JNS-cover.jpgJournal of Neurological Sciences

Vol 352 | No. 1-2 | 15 May 2015 | Pages 1-136


The potential use of mesenchymal stem cells in stroke therapy—From bench to bedside

Adriana Octaviana Dulamea

Stroke is the second main cause of morbidity and mortality worldwide. The rationale for the use of mesenchymal stem cells (MSCs) in stroke is based on the capacity of MSCs to secrete a large variety of bioactive molecules such as growth factors, cytokines and chemokines leading to reduction of inflammation, increased neurogenesis from the germinative niches of central nervous system, increased angiogenesis, effects on astrocytes, oligodendrocytes and axons. This review presents the data derived from experimental studies and the evidence available from clinical trials about the use of MSCs in stroke therapy.

Factors predicting post-stroke aphasia recovery

Watila M.M., Balarabe S.A.

Aphasia is an important stroke sequel that impacts negatively on the HQoL of stroke patients. Although a number of stroke patients with aphasia will have good functional recovery, many are left with language deficits.

Fragile X premutation carriers: A systematic review of neuroimaging findings

Stephanie S.G. Brown, Andrew C. Stanfield

Expansion of the CGG repeat region of the FMR1 gene from less than 45 repeats to between 55 and 200 repeats is known as the fragile X premutation. Carriers of the fragile X premutation may develop a neurodegenerative disease called fragile X-associated tremor/ataxia syndrome (FXTAS). Recent evidence suggests that premutation carriers experience other psychiatric difficulties throughout their lifespan.


Original Articles

Exome sequencing identifies a novel intronic mutation in ENG that causes recurrence of pulmonary arteriovenous malformations

Naoki Saji, Toshitaka Kawarai, Ryosuke Miyamoto, Takahiro Sato, Hiroyuki Morino, Antonio Orlacchio, Ryosuke Oki, Kazumi Kimura, Ryuji Kaji

Hereditary hemorrhagic telangiectasia (HHT) occasionally can be discovered in patients with cerebrovascular disease. Pulmonary arteriovenous malformation (PAVM) is one of the complications in HHT and occasionally is causative for life-threatening embolic stroke. Several genetic defects have been reported in patients with HHT. The broad spectrum of phenotype and intrafamilial phenotype variations, including age-at-onset of vascular events, often make an early diagnosis difficult. We present here a Japanese family with a novel intronic heterozygous mutation of ENG, which was identified using whole exome sequencing (WES).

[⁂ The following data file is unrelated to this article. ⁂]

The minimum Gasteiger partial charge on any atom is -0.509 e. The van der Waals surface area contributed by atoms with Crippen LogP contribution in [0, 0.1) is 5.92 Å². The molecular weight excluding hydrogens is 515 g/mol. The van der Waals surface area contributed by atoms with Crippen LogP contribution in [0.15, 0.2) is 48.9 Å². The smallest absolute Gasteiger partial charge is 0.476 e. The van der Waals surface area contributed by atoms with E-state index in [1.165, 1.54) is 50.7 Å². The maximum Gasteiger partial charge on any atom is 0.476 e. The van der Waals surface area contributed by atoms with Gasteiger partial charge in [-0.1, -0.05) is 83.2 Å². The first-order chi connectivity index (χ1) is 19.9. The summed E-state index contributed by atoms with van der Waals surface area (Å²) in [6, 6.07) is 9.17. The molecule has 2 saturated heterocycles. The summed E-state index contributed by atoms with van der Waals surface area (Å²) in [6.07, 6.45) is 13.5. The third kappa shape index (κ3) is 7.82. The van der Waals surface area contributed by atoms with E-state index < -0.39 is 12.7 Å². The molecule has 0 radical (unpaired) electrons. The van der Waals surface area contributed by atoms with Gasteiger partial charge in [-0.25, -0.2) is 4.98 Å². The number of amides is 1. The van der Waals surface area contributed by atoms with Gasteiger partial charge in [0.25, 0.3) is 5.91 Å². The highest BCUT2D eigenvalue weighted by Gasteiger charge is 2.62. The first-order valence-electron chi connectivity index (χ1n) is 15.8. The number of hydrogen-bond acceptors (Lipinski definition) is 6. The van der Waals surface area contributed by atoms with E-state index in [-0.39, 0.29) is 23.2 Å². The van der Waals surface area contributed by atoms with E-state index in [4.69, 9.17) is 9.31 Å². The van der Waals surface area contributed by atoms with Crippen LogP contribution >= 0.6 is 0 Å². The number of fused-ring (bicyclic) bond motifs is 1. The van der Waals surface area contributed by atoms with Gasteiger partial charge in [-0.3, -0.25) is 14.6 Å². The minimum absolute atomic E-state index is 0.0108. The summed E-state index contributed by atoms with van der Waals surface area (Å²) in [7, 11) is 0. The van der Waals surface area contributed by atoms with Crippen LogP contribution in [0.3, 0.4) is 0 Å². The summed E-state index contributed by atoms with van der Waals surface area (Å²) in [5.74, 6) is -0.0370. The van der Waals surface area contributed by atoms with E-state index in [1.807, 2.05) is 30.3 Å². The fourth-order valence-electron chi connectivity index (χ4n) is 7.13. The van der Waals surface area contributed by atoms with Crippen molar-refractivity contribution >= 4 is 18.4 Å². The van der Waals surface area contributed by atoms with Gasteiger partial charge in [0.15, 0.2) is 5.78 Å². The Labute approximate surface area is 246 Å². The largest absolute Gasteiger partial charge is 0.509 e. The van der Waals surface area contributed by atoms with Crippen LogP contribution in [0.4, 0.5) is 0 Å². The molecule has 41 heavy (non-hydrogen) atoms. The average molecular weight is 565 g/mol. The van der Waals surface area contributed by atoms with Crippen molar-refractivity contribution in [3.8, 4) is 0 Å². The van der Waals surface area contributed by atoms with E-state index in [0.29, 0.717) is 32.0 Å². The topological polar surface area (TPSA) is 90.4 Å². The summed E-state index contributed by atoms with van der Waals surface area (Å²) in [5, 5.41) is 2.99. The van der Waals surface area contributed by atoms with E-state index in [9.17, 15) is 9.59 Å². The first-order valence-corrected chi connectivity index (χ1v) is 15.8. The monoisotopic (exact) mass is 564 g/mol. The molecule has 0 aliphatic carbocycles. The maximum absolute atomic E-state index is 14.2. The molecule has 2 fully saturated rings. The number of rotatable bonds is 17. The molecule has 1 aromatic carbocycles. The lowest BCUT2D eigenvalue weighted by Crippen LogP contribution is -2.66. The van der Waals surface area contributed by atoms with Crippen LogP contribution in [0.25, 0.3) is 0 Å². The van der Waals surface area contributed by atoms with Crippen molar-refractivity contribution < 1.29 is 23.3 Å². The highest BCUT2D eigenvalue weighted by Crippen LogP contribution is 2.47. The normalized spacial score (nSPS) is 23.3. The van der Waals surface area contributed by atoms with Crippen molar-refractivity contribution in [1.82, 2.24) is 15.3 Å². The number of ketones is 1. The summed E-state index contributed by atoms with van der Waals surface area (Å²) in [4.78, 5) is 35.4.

Managing excessive saliva with salivary gland irradiation in patients with amyotrophic lateral sclerosis

Alexander Slade, Sinisa Stanic

A significant fraction of patients with amyotrophic lateral sclerosis (ALS) are unable to swallow saliva, which may result in the spillage of saliva outside of the oral cavity. Although anticholinergic agents and botulin toxin injections are considered the first line of treatment, they have not been effective for all patients. We performed a literature search on therapeutic salivary gland irradiation in patients with ALS.

HLA-DRB1 does not have a role in clinical response to interferon-beta among Iranian multiple sclerosis patients

Sara Samadzadeh, Elnaz Tabibian, Tayebeh Sabokbar, Abbas Shakoori, Shahram Rahimi Dehgolan, Saeed Azad Armaki, Bahram Aslanbeigi, Roya Abolfazli

The role of human leukocyte antigen (HLA) in clinical response to immunotherapy is not completely known. In this study we evaluated the relationship between HLA-DRB1 genotype, which has been proved to be more common in Iranian MS patients, and clinical response to interferon-beta (IFNβ), which is the most common immunotherapy for relapsing–remitting MS.

Tic-reducing effects of music in patients with Tourette's syndrome: Self-reported and objective analysis

Sabine Bodeck, Claudia Lappe, Stefan Evers

Self-reports by musicians affected with Tourette's syndrome and other sources of anecdotal evidence suggest that tics stop when subjects are involved in musical activity. For the first time, we studied this effect systematically using a questionnaire design to investigate the subjectively assessed impact of musical activity on tic frequency (study 1) and an experimental design to confirm these results (study 2).

Neuron-restrictive silencer factor in periaqueductal gray contributes to remifentanil-induced postoperative hyperalgesia via repression of the mu-opioid receptor

Cui'e Lu, Linyu Shi, Juan Zhang, Mingjian Kong, Yue Liu, Yu Zhou, Li Xu, Jianhua He, Zhengliang Ma, Xiaoping Gu